Monday, 9 January 2017

So Long Ago and Dream Dinosaurs on Venus

I found an old book while looking through boxes in my loft. It must have been bought for me as a kid at a car boot sale or something (it was published in 1944), but I can barely remember it. It is called So Long Ago, and it is beautiful and strange and brilliant.


The book is a kind of pictorial introduction to the prehistoric world, but it is what the prehistoric world looked like in 1944. The way people in the past thought about their own past is a source of endless fascination, just as much as the way they imagined the future. I think that somebody could probably write a Guided History of Past Imaginings of Dinosaurs if they wanted to: a chronicle of how dinosaurs have been conceptualised and re-conceptualised with each generation.

The art in the book is just completely delightful - and I don't use that word lightly. The illustrator and author, E. Boyd Smith, doesn't even appear to have a Wikipedia entry, but take a look at these pictures and tell me they don't delight you.






Just look at the face on that Tyrannosaur. He seems full of trepidation almost, as though compelled into violence which he does not really seek. The dinosaurs and other prehistoric beasts in the book are so anthropomorphized they are practically people. Everything about their eyes, faces and gestures is so incredibly expressive - even the dimetrodon in the first picture seems almost sad and desperate as he chases after his prey.




What kind of a world was the Boyd-Smithian prehistoric earth? A world thronging with sentient, thinking, feeling, creatures, almost more human than humans. A world of vivid colours and dream-like hallucinogenic vistas. A world that is almost friendly - yet one in which predation is everywhere and nobody can rest for a moment without having to find a way to defend themselves. It's like a world where everything is dialed to 11: everything in it lives with its heart on its sleeve, by turns euphoric, terrified, aggressive and playful.

This dream-dinosaur world is more fantasy than science, as we now know, but I love the idea of it and the vividness of its vision. I want to make a campaign setting there - or, more specifically, a campaign setting on an old pulp vision of a "wet Venus" covered in jungle and volcanoes and inhabited by these uber-emotional beasts. The fertile, fecund, feminine counterpoint to barren warlike authoritarian masculine Mars, as it was imagined, funnily enough, in the 1930s and 1940s - the era of E. Boyd Smith himself.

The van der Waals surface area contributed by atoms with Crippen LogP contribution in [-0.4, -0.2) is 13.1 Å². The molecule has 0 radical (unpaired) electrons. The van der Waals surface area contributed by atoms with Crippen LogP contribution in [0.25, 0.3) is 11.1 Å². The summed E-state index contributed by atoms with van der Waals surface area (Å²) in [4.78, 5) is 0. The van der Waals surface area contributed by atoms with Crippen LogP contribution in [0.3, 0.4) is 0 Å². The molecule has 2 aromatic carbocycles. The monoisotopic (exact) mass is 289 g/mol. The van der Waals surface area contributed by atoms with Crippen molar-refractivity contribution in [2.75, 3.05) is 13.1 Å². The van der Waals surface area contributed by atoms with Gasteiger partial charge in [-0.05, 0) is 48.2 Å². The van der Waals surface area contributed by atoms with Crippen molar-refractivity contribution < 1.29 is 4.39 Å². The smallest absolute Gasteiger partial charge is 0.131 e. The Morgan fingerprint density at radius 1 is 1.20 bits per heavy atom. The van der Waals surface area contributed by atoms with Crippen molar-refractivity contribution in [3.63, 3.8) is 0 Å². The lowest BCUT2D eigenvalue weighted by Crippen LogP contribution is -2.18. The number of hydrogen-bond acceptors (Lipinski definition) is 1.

11 comments:

  1. The art is amazing! I love his style, and the colors are excellent, and evocative. Great find!

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  2. What a find! My spirits are lifted just knowing somebody somewhere in the world discovered this flawless gem of a book among their belongings. This is what a treasure is. Delightful!

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  3. Oh, and even more delightful, which I didn't notice until I looked through the images close up, is the young lad with his dignified, doubtless scientist/inventor grandfather and his black cat who pop up in the images as witnesses to these prehistoric melodramas.

    If I were a dragon I would hoard books, and I enjoin you in all seriousness: keep this one well, noisms. It is precious.

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    1. Yeah, there is an accompanying story about Dr Peter and his nephew Bobby.

      I looked it up on eBay and there is a copy going for £168. I won't sell it but I think it may be the only book in my possession with genuine value.

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  4. That is a gorgeous book, I'm envious. Glad BJ Johnson pointed out the 20th century visitors - is there a storyline relating to them? Also, one thing I noticed was the rat-like 'early mammals' in some of the dinosaur pics. I remember these from my own dinosaur books as a kid; they almost seem like a way of saying 'look! these are our ancestors, scurrying about...'

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    1. Yes, see above. It's about a kid called Bobby whose uncle introduces him to the wonders of prehistory. It's very charming.

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  5. Reminds me of this a whole lot:
    https://boardgamegeek.com/boardgameexpansion/152045/vor-maelstrom-growlers/images

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    1. Yes, I know what you mean. Something to do with fecundity.

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    2. That, and the colourful mania.

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  6. What a wonderful, imaginative book. On your point about past imaginings/reinventions of dinosaurs, you might check out the blog https://chasmosaurs.blogspot.com/. The author loves to go through vintage images of dinosaurs from books, museums, advertisements, etc., and it is surprising how many there are!

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